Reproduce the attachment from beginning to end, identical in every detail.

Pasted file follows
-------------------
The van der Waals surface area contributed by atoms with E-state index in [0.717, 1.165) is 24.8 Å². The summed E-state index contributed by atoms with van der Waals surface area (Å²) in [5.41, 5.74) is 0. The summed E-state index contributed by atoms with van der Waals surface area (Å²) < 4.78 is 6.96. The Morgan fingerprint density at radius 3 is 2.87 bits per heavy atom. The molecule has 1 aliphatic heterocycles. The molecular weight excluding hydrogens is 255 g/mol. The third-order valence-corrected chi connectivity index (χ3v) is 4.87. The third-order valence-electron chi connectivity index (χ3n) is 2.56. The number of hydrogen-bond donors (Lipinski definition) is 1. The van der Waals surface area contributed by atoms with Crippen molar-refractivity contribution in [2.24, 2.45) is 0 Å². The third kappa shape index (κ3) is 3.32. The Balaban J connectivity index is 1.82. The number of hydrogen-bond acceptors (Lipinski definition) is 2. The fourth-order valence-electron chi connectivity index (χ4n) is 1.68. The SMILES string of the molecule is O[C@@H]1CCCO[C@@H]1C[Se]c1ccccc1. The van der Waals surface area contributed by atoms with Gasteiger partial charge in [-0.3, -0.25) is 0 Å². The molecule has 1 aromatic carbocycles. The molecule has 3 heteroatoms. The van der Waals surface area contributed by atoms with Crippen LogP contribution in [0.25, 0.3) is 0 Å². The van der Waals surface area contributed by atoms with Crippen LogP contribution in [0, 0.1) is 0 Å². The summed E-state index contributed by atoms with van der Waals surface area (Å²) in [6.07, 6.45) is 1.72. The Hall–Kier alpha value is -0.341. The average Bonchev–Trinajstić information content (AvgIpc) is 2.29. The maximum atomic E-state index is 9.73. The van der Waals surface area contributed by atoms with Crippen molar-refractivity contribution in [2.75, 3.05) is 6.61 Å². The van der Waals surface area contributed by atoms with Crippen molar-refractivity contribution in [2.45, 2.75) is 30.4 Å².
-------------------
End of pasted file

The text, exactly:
The van der Waals surface area contributed by atoms with E-state index in [0.717, 1.165) is 24.8 Å². The summed E-state index contributed by atoms with van der Waals surface area (Å²) in [5.41, 5.74) is 0. The summed E-state index contributed by atoms with van der Waals surface area (Å²) < 4.78 is 6.96. The Morgan fingerprint density at radius 3 is 2.87 bits per heavy atom. The molecule has 1 aliphatic heterocycles. The molecular weight excluding hydrogens is 255 g/mol. The third-order valence-corrected chi connectivity index (χ3v) is 4.87. The third-order valence-electron chi connectivity index (χ3n) is 2.56. The number of hydrogen-bond donors (Lipinski definition) is 1. The van der Waals surface area contributed by atoms with Crippen molar-refractivity contribution in [2.24, 2.45) is 0 Å². The third kappa shape index (κ3) is 3.32. The Balaban J connectivity index is 1.82. The number of hydrogen-bond acceptors (Lipinski definition) is 2. The fourth-order valence-electron chi connectivity index (χ4n) is 1.68. The SMILES string of the molecule is O[C@@H]1CCCO[C@@H]1C[Se]c1ccccc1. The van der Waals surface area contributed by atoms with Gasteiger partial charge in [-0.3, -0.25) is 0 Å². The molecule has 1 aromatic carbocycles. The molecule has 3 heteroatoms. The van der Waals surface area contributed by atoms with Crippen LogP contribution in [0.25, 0.3) is 0 Å². The van der Waals surface area contributed by atoms with Crippen LogP contribution in [0, 0.1) is 0 Å². The summed E-state index contributed by atoms with van der Waals surface area (Å²) in [6.07, 6.45) is 1.72. The Hall–Kier alpha value is -0.341. The average Bonchev–Trinajstić information content (AvgIpc) is 2.29. The maximum atomic E-state index is 9.73. The van der Waals surface area contributed by atoms with Crippen molar-refractivity contribution in [2.75, 3.05) is 6.61 Å². The van der Waals surface area contributed by atoms with Crippen molar-refractivity contribution in [2.45, 2.75) is 30.4 Å².